“He likes it, Pa,” declared Adam with equal delight in his voice.
“You show him how to play with it while I check the fishing lines. Then I’ll get supper started.” Ben rose and set off toward the creek. He checked the lines and found two trout and a fat bass.
“We shall have a fine supper! Thank you, Lord!” Ben turned and walked back toward the wagon. As he approached, he saw that the blanket which should have held his boys was empty. He started to run, calling Adam’s name. Stopping at the edge of the empty blanket, he scanned the area and swallowed the fear that clogged his throat so that he could call out again. Before a syllable left his mouth, a sound came to his ears.
“Boo!” It was echoed by a smaller, higher version. “Boooo.”
Ben spun on his heel as relief waved in and out of his body, followed by anger.
“Adam!” Ben watched the glee fall from his sons’ faces. As Adam’s face paled, Ben drew in a deep breath. “They were playing. Lord God, thank you; they were only playing.” The anger flowed out as quickly as it had come in, and suddenly Ben felt only an overwhelming desire to touch his sons, to hold them. He reached out and scooped up his boys, one in each arm. Adam buried his face in his father’s shoulder, and Ben felt the cloth of his shirt becoming damp.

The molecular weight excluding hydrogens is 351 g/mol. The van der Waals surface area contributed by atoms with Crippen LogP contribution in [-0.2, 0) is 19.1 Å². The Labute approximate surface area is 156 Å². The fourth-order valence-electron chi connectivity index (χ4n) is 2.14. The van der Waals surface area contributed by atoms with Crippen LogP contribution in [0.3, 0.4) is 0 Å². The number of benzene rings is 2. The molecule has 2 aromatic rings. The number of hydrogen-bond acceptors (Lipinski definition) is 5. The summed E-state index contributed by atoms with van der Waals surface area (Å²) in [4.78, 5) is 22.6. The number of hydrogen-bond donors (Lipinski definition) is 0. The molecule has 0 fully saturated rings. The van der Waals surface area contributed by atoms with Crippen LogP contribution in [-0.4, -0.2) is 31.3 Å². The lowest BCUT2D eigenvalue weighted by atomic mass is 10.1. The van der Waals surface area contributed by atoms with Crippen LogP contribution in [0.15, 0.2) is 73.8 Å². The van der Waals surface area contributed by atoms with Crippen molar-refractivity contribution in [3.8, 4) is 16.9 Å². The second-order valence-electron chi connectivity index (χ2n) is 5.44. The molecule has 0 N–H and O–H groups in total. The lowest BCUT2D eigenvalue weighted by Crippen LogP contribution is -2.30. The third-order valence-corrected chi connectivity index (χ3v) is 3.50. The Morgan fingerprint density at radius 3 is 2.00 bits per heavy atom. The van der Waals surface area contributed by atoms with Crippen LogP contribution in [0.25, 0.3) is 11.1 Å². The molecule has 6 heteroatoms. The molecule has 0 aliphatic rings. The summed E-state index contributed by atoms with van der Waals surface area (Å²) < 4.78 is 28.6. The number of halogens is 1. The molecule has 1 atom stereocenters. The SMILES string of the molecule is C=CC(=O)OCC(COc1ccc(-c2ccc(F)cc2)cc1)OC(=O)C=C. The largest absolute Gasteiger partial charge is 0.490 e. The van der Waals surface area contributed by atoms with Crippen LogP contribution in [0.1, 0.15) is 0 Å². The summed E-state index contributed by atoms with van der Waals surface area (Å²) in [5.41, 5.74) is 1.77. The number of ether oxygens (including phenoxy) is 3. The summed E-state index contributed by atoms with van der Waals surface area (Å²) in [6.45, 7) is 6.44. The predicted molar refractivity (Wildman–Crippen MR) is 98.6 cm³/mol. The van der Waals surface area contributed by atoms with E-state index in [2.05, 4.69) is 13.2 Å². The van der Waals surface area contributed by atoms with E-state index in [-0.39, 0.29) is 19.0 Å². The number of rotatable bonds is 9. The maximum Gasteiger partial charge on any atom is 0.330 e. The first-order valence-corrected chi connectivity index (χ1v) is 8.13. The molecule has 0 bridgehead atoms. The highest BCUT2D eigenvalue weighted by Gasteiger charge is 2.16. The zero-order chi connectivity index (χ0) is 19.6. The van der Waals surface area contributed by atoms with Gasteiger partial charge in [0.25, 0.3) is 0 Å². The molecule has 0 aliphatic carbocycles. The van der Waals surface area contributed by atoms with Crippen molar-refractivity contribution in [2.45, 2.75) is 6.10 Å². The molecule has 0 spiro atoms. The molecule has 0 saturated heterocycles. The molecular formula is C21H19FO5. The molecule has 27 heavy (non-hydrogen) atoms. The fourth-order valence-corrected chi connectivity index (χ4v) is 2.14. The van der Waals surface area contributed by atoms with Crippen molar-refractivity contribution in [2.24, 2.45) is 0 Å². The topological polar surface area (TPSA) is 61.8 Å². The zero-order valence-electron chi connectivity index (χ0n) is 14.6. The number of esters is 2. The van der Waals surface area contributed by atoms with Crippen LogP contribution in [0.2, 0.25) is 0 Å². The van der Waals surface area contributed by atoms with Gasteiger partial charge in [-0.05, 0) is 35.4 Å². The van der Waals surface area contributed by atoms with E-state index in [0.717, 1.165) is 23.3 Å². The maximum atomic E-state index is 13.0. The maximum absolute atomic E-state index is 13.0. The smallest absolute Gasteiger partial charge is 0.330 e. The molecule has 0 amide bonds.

“Now, now,” Ben began to murmur as he lowered himself and his sons to the ground, for he had found his legs unexpectedly weak. Setting Hoss on the ground beside him, Ben turned his attention to the child trembling against his right shoulder. “Now, now, Adam, no need to cry.”
Adam mumbled a sobbing “I ruint it” into his father’s chest.
Ben rubbed his son’s back. “Nothing need be ruined, child.”
“I made you mad and spoiled Hoss’ birthday.” The words were slurred with tears, but Ben managed to understand them.
“I’m not mad, not mad at all.” Ben pried Adam’s face gently from his chest, so that the boy might see the truth of the words in his eyes. “Pa knows his boys were just playing.”
Adam hiccupped and managed to swallow his next sob. “Ya do?”
“I do.” Ben rubbed his thumb across Adam’s cheek pushing away the tears. “You scared me, son, thinking my boys were gone, but I know that you were playing, and I am not mad.”
“You’re not.” It was much more an acknowledgement of the fact than a question.
“No, but it is a game that we will not play again. I’m too old to bear it.”
Hoss had been observing his brother’s tears, comprehending only Adam’s sadness. Then it came to the little one the reason for many of the smiles he had seen recently on his brother’s face. He tugged at the hem of Adam’s pants until Adam turned and looked down. Thrusting a fist with a single finger projecting outward into the air, Hoss shouted forcefully, “Unn!” and he grinned widely. Answering grins sprang onto the face of both his brother and father. Hoss crowed with delight as he felt an emotion that he would learn years later was called pride.